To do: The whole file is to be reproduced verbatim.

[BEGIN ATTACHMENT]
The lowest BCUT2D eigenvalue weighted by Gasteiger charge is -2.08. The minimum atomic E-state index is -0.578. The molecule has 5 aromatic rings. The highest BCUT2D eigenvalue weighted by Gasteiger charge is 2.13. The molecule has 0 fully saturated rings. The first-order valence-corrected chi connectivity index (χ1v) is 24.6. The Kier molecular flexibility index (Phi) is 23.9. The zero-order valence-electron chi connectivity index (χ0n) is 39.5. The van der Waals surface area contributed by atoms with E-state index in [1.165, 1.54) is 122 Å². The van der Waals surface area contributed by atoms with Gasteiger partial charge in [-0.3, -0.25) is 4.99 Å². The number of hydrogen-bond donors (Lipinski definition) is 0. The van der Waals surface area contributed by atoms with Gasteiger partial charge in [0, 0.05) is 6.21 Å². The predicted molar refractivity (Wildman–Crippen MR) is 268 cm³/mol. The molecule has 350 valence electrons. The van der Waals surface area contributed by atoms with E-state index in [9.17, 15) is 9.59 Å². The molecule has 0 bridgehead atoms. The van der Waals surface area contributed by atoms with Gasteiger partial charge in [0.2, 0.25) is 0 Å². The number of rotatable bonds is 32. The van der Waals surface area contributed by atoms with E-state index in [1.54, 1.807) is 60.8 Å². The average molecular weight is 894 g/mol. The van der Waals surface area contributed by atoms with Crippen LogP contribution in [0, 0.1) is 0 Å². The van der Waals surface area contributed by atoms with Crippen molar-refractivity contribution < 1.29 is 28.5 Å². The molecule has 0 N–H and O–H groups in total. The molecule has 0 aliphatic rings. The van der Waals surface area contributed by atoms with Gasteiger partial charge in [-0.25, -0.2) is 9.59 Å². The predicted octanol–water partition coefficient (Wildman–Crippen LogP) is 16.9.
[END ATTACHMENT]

The lowest BCUT2D eigenvalue weighted by Gasteiger charge is -2.08. The minimum atomic E-state index is -0.578. The molecule has 5 aromatic rings. The highest BCUT2D eigenvalue weighted by Gasteiger charge is 2.13. The molecule has 0 fully saturated rings. The first-order valence-corrected chi connectivity index (χ1v) is 24.6. The Kier molecular flexibility index (Phi) is 23.9. The zero-order valence-electron chi connectivity index (χ0n) is 39.5. The van der Waals surface area contributed by atoms with E-state index in [1.165, 1.54) is 122 Å². The van der Waals surface area contributed by atoms with Gasteiger partial charge in [-0.3, -0.25) is 4.99 Å². The number of hydrogen-bond donors (Lipinski definition) is 0. The van der Waals surface area contributed by atoms with Gasteiger partial charge in [0, 0.05) is 6.21 Å². The predicted molar refractivity (Wildman–Crippen MR) is 268 cm³/mol. The molecule has 350 valence electrons. The van der Waals surface area contributed by atoms with E-state index in [9.17, 15) is 9.59 Å². The molecule has 0 bridgehead atoms. The van der Waals surface area contributed by atoms with Gasteiger partial charge in [0.2, 0.25) is 0 Å². The number of rotatable bonds is 32. The van der Waals surface area contributed by atoms with E-state index in [1.54, 1.807) is 60.8 Å². The average molecular weight is 894 g/mol. The van der Waals surface area contributed by atoms with Crippen LogP contribution in [0, 0.1) is 0 Å². The van der Waals surface area contributed by atoms with Crippen molar-refractivity contribution < 1.29 is 28.5 Å². The molecule has 0 N–H and O–H groups in total. The molecule has 0 aliphatic rings. The van der Waals surface area contributed by atoms with Gasteiger partial charge in [-0.25, -0.2) is 9.59 Å². The predicted octanol–water partition coefficient (Wildman–Crippen LogP) is 16.9.